Reception of non-professional subtitling
CTIS research seminar by David Orrego-Carmona, Aston University, on reception of non-professional subtitling
What do users think? Exploring the reception of non-professional subtitling
Thursday 16 February, 14.00-15.20, St Peters House Chaplaincy Auditorium, University of Manchester. All welcome.
People all over the world, especially young viewers, rely on non-professional subtitles to access audiovisual content. In a study in Spain, a group of young participants with different levels of proficiency English were shown three video clips with interlingual subtitles. The three excerpts were taken from The Big Bang Theory. Three versions of subtitles were included: the professional DVD subtitles distributed in Spain and two non-professional subtitle versions, one Spanish and the other Latin-American.
An initial survey, which obtained 332 responses, was used to screen the population and test their level of English. For the second stage, which consisted of an eye-tracking experiment and an interview, 52 participants (26 with a low level of English and 26 with a high level of English) had their eyes tracked while they were watching three clips from a popular TV show. Each clip was shown with a different type of professional or non-professional subtitling and participants answered a comprehension questionnaire after each of them. Once the eye-tracking session was completed, the participants were interviewed for about 20 minutes.
The results from the eye-tracking data and the interviews indicate the type of subtitle does not affect the reception of the audiovisual product. There are differences in the number of attention shifts, indicating that the spotting of non-professional subtitles does affect the subtitle-reading process. Additionally, the reception capacity scores produced surprising results: while the scores for the professional and Latin-American non-professional versions are similar, the Iberian non-professional, which uses a language variation that is closer to the participants, produced lower scores. This difference was found to be more prominent in the answers related to verbal attention. The participants were not able to tell the professional from the non-professional subtitles; however their opinions on non-professional subtitling, based on their experience, are mostly negative. The findings point at the range of variation in non-professional subtitles and the similarities in reception of professional and non-professional subtitles.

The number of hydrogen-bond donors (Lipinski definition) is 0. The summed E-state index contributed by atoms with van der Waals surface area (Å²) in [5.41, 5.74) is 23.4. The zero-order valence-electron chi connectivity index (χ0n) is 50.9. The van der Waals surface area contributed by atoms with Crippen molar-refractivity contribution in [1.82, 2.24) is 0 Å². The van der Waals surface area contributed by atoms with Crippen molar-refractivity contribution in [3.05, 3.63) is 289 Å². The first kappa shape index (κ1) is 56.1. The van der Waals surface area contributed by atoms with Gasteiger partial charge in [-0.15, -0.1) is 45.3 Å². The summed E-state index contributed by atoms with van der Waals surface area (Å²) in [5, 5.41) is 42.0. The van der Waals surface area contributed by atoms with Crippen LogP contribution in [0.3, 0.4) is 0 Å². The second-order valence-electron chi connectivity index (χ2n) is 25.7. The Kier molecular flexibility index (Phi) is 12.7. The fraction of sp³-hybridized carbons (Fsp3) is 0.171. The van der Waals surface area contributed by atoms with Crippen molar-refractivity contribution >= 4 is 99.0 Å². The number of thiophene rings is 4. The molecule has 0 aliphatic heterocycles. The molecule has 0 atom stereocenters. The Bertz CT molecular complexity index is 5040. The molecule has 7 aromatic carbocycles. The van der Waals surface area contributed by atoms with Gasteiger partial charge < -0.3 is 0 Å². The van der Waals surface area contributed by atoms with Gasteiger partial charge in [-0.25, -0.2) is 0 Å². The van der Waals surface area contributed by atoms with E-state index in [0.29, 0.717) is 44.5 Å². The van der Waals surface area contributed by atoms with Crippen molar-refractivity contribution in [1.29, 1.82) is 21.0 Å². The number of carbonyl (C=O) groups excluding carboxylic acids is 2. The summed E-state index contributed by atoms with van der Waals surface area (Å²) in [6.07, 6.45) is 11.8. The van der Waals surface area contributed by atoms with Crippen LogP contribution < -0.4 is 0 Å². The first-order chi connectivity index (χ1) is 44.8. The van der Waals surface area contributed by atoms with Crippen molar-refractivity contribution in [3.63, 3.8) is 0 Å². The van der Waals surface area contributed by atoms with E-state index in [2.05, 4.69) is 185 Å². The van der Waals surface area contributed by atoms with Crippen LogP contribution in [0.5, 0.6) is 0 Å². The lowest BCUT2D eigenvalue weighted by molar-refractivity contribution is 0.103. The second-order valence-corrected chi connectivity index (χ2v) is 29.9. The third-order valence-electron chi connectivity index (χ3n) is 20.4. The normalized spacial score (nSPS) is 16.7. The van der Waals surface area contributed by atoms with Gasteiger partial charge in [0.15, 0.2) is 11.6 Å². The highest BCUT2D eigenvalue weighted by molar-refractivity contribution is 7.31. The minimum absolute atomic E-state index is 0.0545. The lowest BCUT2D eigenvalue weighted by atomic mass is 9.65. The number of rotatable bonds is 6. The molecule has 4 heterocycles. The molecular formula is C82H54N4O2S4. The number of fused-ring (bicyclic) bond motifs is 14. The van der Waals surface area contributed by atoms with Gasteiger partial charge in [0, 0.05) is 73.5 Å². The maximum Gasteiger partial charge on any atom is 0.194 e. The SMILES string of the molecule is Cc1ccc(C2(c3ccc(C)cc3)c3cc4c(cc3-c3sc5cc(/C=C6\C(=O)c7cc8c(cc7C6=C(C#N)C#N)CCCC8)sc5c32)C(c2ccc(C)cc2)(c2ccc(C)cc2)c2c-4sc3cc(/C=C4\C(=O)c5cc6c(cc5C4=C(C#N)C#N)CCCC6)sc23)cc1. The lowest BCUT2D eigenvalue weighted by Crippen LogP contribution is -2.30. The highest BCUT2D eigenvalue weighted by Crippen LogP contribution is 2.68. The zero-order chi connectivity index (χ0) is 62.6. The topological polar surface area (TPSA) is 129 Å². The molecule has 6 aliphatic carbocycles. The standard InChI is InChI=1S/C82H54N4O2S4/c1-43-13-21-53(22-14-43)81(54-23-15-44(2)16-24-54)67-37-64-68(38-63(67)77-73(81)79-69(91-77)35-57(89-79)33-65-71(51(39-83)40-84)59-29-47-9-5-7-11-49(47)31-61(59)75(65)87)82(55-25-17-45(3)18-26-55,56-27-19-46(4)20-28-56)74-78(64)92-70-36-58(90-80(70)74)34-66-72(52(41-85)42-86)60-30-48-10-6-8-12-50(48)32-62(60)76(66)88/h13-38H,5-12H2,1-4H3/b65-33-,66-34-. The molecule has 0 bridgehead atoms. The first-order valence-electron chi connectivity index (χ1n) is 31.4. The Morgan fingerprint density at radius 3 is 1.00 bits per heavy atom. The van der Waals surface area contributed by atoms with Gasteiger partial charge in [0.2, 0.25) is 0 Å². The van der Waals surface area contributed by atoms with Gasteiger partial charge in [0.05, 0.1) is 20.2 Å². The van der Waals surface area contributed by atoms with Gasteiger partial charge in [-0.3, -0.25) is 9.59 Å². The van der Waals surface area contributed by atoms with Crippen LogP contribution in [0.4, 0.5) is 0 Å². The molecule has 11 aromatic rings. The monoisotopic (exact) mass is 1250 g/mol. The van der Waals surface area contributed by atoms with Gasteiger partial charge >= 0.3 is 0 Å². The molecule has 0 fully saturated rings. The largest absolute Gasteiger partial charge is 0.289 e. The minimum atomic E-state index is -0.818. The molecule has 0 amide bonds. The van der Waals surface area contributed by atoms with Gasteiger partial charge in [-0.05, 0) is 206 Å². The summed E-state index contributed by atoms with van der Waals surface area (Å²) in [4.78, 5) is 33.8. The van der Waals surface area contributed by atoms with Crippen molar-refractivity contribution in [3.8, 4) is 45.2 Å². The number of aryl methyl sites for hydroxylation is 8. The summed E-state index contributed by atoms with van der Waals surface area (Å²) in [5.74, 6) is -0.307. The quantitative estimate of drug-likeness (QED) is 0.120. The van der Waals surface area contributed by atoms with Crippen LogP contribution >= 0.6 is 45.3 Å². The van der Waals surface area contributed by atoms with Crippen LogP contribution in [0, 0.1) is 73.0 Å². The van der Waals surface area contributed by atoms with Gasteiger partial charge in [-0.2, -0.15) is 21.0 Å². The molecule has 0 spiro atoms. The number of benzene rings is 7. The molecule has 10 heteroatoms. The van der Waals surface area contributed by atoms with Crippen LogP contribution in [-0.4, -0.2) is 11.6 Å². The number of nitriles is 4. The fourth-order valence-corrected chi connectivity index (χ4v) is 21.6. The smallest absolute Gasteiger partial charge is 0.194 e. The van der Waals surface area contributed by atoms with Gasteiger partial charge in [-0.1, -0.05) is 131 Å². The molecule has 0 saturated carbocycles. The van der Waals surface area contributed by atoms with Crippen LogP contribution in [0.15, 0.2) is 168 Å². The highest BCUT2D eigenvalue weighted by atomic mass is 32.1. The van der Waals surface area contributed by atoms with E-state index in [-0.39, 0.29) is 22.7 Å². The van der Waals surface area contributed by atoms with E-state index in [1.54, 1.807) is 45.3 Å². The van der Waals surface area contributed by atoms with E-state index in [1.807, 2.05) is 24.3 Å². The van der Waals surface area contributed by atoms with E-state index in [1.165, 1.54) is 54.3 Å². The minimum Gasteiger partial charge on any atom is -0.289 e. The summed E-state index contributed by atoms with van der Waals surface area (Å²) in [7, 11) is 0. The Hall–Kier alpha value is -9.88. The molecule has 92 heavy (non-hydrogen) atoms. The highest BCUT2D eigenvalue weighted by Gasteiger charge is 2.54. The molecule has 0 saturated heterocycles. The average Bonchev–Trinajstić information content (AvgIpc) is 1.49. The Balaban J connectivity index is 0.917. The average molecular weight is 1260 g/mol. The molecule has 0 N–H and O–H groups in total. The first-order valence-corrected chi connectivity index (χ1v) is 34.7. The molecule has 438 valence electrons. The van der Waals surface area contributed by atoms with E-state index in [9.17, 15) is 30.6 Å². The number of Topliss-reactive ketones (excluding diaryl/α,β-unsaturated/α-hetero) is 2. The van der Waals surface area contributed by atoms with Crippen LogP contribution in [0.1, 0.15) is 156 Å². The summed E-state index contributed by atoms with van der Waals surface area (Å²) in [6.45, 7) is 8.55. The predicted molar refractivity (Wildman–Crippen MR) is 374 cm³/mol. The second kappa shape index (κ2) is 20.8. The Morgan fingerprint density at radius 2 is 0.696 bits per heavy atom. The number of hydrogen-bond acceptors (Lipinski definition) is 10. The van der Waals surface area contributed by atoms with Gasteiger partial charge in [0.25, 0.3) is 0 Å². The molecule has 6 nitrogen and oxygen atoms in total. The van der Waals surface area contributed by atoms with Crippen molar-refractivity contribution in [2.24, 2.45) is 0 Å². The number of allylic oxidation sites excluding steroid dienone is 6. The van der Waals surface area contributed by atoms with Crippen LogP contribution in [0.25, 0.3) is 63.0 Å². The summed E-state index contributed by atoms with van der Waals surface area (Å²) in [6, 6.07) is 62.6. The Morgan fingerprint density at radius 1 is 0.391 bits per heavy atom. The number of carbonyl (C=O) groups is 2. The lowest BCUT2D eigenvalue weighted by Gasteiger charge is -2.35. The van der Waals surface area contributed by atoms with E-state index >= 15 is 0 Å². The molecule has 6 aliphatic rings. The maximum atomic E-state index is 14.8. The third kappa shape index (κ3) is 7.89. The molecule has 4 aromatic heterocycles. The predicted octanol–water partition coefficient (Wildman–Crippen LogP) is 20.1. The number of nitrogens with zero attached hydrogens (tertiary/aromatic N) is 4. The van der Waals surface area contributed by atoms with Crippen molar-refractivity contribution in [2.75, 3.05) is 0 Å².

David Orrego-Carmona is lecturer in Translation Studies at Aston University. After completing a BA in Translation at the Universidad de Antioquia (Colombia) and working as an in-house translator, he gained an MA (2011) and a PhD (2015) in Translation and Intercultural Studies from the Universitat Rovira i Virgili in Tarragona (Spain). Prior to joining Aston in January 2017, he taught translation at the Universitat Rovira i Virgili and worked as a post-doctoral research fellow at the University of the Free State (South Africa).
David Orrego-Carmona’s areas of expertise include audiovisual translation and translation technologies. In particular, his research analyses how translation technologies empower users and how the democratization of technology allows these users to become non-professional translators. He explores the production and reception conditions of professional and non-professional subtitles and how non-professional subtitling impacts on professional translation and translator training. Other interests include translation process research and the cognitive exploration of translation production and reception, mainly using eye tracking technologies.